Reflections on Day 1 of the Connected Health Conference

       The Connected health Conference in Boston has been a great experience for me so far.  It has been so fun to be immersed in everything digital health.  Discussed Artificial Intelligence and machine learning as well as telehealth and wearable technology.  There have been a few themes that resonated with me that I would like to share.
       As clinicians and as any provider of healthcare, in the very near future it will be expected that we meet the patient where they are, not where we would like them to be.  Remote patient monitoring was a constant motif throughout the day today. There are so many telehealth and virtual visit opportunities for patients.  Anyone who thinks that medical care should happen exclusively within the walls of a medical office or hospital will be the least successful healthcare providers moving forward.  Digital health is many things, but is it clear to me today that it is really about providing convenience to patients.
       More than any other group, those involved in Digital and Connected Health are acutely aware of the exponential growth in healthcare needs in America over the next decade.  One stat that absolutely drove this home was the idea the in 2020, less than two and half years from now, there will be more people over 65 years old than there will be children under 5.  The needs of those older adults will preclude most one on one care and the virtual care provided these patients will be able to fill in the gaps of care.
       It is 100% clear to me that Fee-For-Service payment models holds back new models of care.  Physicians, health care teams and administrators can not focus on experimenting and creating brand new models when you have to work so hard to on Fee-For-Service.  I heard Clayton Christensen speak today and he mentioned that in a lot of health systems, they make money when a patient is sick.  Better models would allow a healthcare system to make money to keep the patient well or to get well faster.  That is not where many of us are but where we all wish we could be.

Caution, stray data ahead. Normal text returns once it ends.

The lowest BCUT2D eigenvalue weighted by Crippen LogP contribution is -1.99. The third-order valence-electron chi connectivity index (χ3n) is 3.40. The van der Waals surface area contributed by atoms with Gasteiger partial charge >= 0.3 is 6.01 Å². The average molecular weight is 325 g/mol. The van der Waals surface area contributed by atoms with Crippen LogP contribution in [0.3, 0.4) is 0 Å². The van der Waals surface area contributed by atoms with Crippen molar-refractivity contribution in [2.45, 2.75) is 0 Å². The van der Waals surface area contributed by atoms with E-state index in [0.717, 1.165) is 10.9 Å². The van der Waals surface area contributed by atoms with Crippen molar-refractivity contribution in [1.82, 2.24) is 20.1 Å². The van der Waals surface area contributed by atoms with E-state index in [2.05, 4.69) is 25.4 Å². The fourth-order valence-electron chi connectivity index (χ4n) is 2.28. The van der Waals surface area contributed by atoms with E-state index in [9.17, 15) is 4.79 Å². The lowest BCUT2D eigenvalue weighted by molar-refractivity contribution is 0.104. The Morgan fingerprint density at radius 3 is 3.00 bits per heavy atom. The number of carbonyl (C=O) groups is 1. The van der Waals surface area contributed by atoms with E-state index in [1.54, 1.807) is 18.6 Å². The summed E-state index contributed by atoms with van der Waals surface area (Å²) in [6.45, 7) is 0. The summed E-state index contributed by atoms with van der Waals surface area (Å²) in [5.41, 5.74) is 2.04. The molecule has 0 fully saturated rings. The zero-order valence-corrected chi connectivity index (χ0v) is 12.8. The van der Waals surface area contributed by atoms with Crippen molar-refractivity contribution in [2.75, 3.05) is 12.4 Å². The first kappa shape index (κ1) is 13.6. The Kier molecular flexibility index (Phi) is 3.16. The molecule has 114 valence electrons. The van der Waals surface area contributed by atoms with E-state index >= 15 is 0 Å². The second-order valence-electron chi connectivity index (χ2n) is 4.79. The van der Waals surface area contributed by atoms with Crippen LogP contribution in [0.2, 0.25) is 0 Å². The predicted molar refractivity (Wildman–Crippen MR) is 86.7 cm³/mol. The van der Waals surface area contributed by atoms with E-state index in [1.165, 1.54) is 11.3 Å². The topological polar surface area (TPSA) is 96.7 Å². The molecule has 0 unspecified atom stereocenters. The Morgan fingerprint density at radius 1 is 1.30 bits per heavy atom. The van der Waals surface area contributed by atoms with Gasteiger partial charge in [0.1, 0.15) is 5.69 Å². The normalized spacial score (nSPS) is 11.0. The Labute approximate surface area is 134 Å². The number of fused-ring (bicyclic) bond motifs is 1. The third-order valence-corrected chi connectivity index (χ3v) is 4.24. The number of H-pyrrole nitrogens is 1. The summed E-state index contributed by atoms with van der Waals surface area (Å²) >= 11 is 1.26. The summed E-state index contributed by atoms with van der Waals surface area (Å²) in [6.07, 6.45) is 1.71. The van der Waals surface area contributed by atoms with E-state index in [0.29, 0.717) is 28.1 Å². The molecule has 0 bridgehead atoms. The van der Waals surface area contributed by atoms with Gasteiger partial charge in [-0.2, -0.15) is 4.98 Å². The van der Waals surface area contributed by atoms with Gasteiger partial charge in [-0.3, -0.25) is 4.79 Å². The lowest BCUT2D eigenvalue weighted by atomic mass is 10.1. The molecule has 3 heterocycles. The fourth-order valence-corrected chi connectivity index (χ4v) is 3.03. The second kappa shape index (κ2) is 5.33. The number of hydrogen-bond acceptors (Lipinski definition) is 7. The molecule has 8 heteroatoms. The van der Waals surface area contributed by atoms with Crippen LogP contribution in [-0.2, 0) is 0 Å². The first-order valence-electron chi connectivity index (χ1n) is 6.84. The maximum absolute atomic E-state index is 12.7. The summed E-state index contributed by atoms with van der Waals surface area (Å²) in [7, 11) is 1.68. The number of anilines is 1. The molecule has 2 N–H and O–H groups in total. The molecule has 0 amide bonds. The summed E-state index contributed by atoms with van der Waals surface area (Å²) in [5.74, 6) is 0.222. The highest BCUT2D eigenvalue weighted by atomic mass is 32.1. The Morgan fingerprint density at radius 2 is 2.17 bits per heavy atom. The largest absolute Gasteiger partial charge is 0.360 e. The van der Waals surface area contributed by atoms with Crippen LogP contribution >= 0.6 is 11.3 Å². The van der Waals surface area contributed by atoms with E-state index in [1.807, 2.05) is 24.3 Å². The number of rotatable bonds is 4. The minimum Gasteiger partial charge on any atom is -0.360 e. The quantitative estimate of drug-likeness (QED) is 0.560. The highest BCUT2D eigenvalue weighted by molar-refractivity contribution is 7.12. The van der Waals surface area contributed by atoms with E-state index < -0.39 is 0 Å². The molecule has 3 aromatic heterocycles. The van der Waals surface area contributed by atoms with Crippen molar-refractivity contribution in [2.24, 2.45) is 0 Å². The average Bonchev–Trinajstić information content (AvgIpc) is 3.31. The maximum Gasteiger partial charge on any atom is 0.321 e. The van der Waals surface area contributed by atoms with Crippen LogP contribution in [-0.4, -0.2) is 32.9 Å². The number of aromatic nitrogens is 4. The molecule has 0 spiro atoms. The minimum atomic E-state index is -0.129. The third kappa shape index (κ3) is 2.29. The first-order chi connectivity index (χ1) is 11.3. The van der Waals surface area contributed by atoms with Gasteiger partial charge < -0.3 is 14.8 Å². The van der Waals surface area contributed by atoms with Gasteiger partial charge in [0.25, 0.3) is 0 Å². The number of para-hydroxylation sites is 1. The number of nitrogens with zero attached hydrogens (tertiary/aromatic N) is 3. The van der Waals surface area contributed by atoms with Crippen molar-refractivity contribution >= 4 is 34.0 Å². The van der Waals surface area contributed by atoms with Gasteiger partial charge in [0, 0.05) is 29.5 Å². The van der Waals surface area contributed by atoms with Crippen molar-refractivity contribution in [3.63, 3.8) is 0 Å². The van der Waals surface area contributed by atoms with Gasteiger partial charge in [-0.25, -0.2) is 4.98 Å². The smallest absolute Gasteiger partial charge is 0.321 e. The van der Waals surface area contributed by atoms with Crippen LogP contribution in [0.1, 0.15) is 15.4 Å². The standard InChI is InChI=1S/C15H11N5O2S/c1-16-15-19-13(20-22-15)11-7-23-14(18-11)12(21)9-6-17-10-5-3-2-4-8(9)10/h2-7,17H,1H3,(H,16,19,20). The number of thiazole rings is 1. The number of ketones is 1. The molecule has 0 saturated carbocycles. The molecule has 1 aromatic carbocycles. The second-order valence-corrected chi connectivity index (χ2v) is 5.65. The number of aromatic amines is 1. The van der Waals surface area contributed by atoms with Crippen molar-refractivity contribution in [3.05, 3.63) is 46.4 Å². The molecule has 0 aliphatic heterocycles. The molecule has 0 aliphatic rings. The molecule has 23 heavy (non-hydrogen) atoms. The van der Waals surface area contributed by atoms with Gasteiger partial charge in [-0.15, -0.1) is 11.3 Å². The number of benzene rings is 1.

Many of the companies I met today are looking to go directly to the patient or caregiver to sell their product.  That has two consequences for physicians and those that provide medical care.  Traditional healthcare providers may find themselves marginalized in the decision making process for their patients.  We will find that our patients obtain devices and apps without any physician guidance.  The second issue that we, as physicians, will be expected to review and evaluate said data.  This will be expected of us, regardless of how beneficial we think the information is.
       Finally, one of the Keynote Speakers this morning was Futurist Chunka Mui.  He said something that will stick with me for a very long time.  He said that the “fast learner wins.”  That is applicable to everything in today’s medical and business environment.  When you think about it, it applies to everything.  Those who learn the fastest can adapt to changes faster.  It’s that adaptation in a rapidly changing world that leads to success.  I can’t wait to learn more tomorrow.  And learn it quickly.

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